#51: Beginnings and Black Cardigan Edit News

Hi hi, friends!

My copy of The Notebooks of Henry James is adorned by two sketches of James by the author and caricaturist Max Beerbohm. (Beerbohm wrote, among other things, the great novel-satire Zuleika Dobson.) Here’s the drawing that appears on the front cover:

And here’s the one on the back:

I’m especially fond of the second sketch, and the other night, I finally read the story of it on the book’s flyleaf:

Sir Max Beerbohm owned a copy of the first edition of The Notebooks of Henry James, which is now at the Houghton Library of Harvard College. Besides a number of notes and comments, it contains two pencil sketches of Henry James. One, facing the leaf of Acknowledgements, shows a bearded Henry James, with the following comment:

H.J. as he was in 1895. I would have supposed that a man so intensely secretive as he would never have have [sic] shaved, as he did, to the wonderment of all his friends and acquaintances, suddenly, in 1899 or so. He had looked rather like a Russian Grand Duke. Afterwards he looked rather like a lay Cardinal.

The second picture is James as a lay Cardinal. Haha! I also like James’ beardedness as a younger man being associated with his secretiveness.

(By the bye, these drawings are on the 1961 OUP edition of the Notebooks if you’re wanting a musty, scuffed copy for yourself.)

Beerbohm famously satirized James’s later complex style in “The Mote in the Middle Distance.” He also created these two delightful and affectionate verbal portraits of James, which appear in N. John Hall’s book Max Beerbohm Caricatures:

I’m always interested in descriptions of people, and “Henry James took a tragic view of everyone, throwing up his hands and closing his eyes to shut out the awful vision” is such a wonderful one-sentence one.

I share these portraits of James in advance of the next letter here, which will be on the beginnings of The Portrait of a Lady, when the author was changing it from an “aching fragment” into a novel. That’s ushering in the theme of the next few months of Black Cardigan letters: beginnings—beginnings of books, writing careers, and other creative origin stories. I think it’ll be fun! And, I hope, a good, generative vibration to send out in the world right now.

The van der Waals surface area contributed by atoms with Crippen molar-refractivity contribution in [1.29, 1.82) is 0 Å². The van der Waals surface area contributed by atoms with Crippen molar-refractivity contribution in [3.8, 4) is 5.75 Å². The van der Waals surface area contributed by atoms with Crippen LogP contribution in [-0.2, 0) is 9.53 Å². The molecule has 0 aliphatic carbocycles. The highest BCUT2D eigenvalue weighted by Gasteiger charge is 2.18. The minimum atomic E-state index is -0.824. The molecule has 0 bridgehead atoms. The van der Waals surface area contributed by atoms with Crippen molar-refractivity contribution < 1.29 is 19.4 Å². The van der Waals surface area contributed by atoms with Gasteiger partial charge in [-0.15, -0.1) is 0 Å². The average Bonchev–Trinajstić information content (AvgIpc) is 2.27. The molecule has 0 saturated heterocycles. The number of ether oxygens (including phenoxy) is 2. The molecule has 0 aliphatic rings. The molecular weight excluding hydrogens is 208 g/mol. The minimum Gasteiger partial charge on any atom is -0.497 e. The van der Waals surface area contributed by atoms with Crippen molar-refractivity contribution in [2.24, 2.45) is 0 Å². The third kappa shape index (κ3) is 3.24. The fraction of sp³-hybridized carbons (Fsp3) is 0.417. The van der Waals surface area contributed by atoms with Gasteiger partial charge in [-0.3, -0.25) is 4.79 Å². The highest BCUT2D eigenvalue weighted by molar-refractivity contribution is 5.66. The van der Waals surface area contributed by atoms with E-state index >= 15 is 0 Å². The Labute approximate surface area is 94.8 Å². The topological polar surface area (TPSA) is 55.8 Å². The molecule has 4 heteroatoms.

Also, as an aside, this letter will be going out every other weekend now, instead of on Thursdays. (Sorry about the lapse earlier this month: deadlines, gargantuan honking cold.)


Earlier this month, the wonderful Nicole Chung interviewed me for Catapult. It was a lot of fun! We talked about my approach to editing, my time at The Awl, as well as my novel.

Annnnd I’m pleased to announce that Black Cardigan Edit has revamped! It’s now entirely dedicated to being a place where you can send your book manuscript when you want it lovingly scrubbed up and made ready to go out into the world.

There are now two ways to work with me if you have a work-in-progress (or an idea for one) and want developmental editing guidance, too. One’s called Packet Ship, and it’s a good option if you’d like to work together but prefer a looser time frame. The other is called Book Beast, starts May 1(!), and is excellent if you’re a writer who prefers a tighter structure (and accountability) to keep up momentum. Book Beast lasts seven months—it’ll finish up November 30—and was planned so that you can make good progress on your book while keeping up with a day job or whatever other responsibilities you have. I’m super excited about it. Check out more here. (Spots are limited, and I’ll be offering a 10% Early Beast discount to the first five people to sign up.)

Talk soon!

Until next time,
wishing you well in all your aching fragments,

p.s. If you haven’t already subscribed to this newsletter and would like to, go here.

Carrie Frye
Black Cardigan Edit